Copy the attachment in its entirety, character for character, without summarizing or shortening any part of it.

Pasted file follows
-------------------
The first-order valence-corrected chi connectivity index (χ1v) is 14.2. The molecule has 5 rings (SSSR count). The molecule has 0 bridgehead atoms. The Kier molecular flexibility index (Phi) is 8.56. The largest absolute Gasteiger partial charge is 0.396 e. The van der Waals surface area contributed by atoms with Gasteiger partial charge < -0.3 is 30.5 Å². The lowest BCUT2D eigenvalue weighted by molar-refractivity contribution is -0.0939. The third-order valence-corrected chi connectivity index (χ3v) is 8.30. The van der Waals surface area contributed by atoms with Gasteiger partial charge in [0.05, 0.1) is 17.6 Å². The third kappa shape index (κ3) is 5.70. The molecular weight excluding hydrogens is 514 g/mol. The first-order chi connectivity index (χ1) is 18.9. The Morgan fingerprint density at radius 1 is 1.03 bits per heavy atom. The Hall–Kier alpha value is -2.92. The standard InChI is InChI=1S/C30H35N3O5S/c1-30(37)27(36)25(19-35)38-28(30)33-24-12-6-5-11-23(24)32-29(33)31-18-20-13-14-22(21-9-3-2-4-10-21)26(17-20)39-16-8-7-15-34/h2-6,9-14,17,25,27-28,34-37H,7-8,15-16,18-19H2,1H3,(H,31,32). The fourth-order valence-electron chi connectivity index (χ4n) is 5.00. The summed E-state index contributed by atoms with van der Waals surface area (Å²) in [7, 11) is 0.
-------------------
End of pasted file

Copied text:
The first-order valence-corrected chi connectivity index (χ1v) is 14.2. The molecule has 5 rings (SSSR count). The molecule has 0 bridgehead atoms. The Kier molecular flexibility index (Phi) is 8.56. The largest absolute Gasteiger partial charge is 0.396 e. The van der Waals surface area contributed by atoms with Gasteiger partial charge < -0.3 is 30.5 Å². The lowest BCUT2D eigenvalue weighted by molar-refractivity contribution is -0.0939. The third-order valence-corrected chi connectivity index (χ3v) is 8.30. The van der Waals surface area contributed by atoms with Gasteiger partial charge in [0.05, 0.1) is 17.6 Å². The third kappa shape index (κ3) is 5.70. The molecular weight excluding hydrogens is 514 g/mol. The first-order chi connectivity index (χ1) is 18.9. The Morgan fingerprint density at radius 1 is 1.03 bits per heavy atom. The Hall–Kier alpha value is -2.92. The standard InChI is InChI=1S/C30H35N3O5S/c1-30(37)27(36)25(19-35)38-28(30)33-24-12-6-5-11-23(24)32-29(33)31-18-20-13-14-22(21-9-3-2-4-10-21)26(17-20)39-16-8-7-15-34/h2-6,9-14,17,25,27-28,34-37H,7-8,15-16,18-19H2,1H3,(H,31,32). The fourth-order valence-electron chi connectivity index (χ4n) is 5.00. The summed E-state index contributed by atoms with van der Waals surface area (Å²) in [7, 11) is 0.